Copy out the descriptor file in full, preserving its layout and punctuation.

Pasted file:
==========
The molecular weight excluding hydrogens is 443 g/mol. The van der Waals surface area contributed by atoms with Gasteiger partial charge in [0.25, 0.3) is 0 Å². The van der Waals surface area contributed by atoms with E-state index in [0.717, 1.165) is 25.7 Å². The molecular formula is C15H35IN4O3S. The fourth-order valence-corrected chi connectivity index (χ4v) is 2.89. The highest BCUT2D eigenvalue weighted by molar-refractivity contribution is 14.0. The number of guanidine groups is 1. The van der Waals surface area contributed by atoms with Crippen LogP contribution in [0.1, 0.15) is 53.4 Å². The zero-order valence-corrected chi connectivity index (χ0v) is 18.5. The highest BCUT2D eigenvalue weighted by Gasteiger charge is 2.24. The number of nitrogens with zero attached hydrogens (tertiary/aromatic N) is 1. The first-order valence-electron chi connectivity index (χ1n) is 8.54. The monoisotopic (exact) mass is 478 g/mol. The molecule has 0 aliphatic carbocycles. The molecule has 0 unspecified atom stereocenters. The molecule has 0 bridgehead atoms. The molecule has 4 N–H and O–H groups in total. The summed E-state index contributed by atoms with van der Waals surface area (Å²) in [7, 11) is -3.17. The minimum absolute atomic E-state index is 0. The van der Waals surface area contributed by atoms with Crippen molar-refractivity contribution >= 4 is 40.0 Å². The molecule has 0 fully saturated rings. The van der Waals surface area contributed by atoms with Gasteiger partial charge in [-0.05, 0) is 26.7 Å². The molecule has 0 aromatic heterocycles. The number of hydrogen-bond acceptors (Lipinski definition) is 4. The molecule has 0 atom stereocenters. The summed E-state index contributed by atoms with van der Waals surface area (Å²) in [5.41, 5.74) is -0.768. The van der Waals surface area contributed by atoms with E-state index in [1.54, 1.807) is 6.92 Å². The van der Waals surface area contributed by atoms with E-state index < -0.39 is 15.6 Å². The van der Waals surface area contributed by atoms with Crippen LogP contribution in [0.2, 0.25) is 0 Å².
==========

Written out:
The molecular weight excluding hydrogens is 443 g/mol. The van der Waals surface area contributed by atoms with Gasteiger partial charge in [0.25, 0.3) is 0 Å². The van der Waals surface area contributed by atoms with E-state index in [0.717, 1.165) is 25.7 Å². The molecular formula is C15H35IN4O3S. The fourth-order valence-corrected chi connectivity index (χ4v) is 2.89. The highest BCUT2D eigenvalue weighted by molar-refractivity contribution is 14.0. The number of guanidine groups is 1. The van der Waals surface area contributed by atoms with Crippen LogP contribution in [0.1, 0.15) is 53.4 Å². The zero-order valence-corrected chi connectivity index (χ0v) is 18.5. The highest BCUT2D eigenvalue weighted by Gasteiger charge is 2.24. The number of nitrogens with zero attached hydrogens (tertiary/aromatic N) is 1. The first-order valence-electron chi connectivity index (χ1n) is 8.54. The monoisotopic (exact) mass is 478 g/mol. The molecule has 0 aliphatic carbocycles. The molecule has 0 unspecified atom stereocenters. The molecule has 0 bridgehead atoms. The molecule has 4 N–H and O–H groups in total. The summed E-state index contributed by atoms with van der Waals surface area (Å²) in [7, 11) is -3.17. The minimum absolute atomic E-state index is 0. The van der Waals surface area contributed by atoms with Crippen molar-refractivity contribution >= 4 is 40.0 Å². The molecule has 0 fully saturated rings. The van der Waals surface area contributed by atoms with Gasteiger partial charge in [-0.05, 0) is 26.7 Å². The molecule has 0 aromatic heterocycles. The number of hydrogen-bond acceptors (Lipinski definition) is 4. The molecule has 0 atom stereocenters. The summed E-state index contributed by atoms with van der Waals surface area (Å²) in [5.41, 5.74) is -0.768. The van der Waals surface area contributed by atoms with E-state index in [1.54, 1.807) is 6.92 Å². The van der Waals surface area contributed by atoms with E-state index < -0.39 is 15.6 Å². The van der Waals surface area contributed by atoms with Crippen LogP contribution in [0.2, 0.25) is 0 Å².